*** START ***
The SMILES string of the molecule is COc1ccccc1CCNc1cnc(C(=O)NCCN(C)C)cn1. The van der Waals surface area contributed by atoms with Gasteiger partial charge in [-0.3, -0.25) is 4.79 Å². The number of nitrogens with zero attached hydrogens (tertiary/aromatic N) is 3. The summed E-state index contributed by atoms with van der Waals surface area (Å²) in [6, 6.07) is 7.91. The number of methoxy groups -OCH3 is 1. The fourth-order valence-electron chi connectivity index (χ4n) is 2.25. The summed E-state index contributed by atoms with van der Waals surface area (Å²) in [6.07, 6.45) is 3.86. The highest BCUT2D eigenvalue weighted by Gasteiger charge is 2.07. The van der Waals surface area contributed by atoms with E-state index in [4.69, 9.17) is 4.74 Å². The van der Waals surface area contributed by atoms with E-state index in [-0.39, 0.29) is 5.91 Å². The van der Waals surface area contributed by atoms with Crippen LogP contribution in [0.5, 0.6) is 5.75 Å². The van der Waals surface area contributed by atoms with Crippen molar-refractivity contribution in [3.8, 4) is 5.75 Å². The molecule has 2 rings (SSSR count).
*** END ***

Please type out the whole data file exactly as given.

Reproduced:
The SMILES string of the molecule is COc1ccccc1CCNc1cnc(C(=O)NCCN(C)C)cn1. The van der Waals surface area contributed by atoms with Gasteiger partial charge in [-0.3, -0.25) is 4.79 Å². The number of nitrogens with zero attached hydrogens (tertiary/aromatic N) is 3. The summed E-state index contributed by atoms with van der Waals surface area (Å²) in [6, 6.07) is 7.91. The number of methoxy groups -OCH3 is 1. The fourth-order valence-electron chi connectivity index (χ4n) is 2.25. The summed E-state index contributed by atoms with van der Waals surface area (Å²) in [6.07, 6.45) is 3.86. The highest BCUT2D eigenvalue weighted by Gasteiger charge is 2.07. The van der Waals surface area contributed by atoms with E-state index in [4.69, 9.17) is 4.74 Å². The van der Waals surface area contributed by atoms with E-state index in [-0.39, 0.29) is 5.91 Å². The van der Waals surface area contributed by atoms with Crippen LogP contribution in [0.5, 0.6) is 5.75 Å². The van der Waals surface area contributed by atoms with Crippen molar-refractivity contribution in [3.8, 4) is 5.75 Å². The molecule has 2 rings (SSSR count).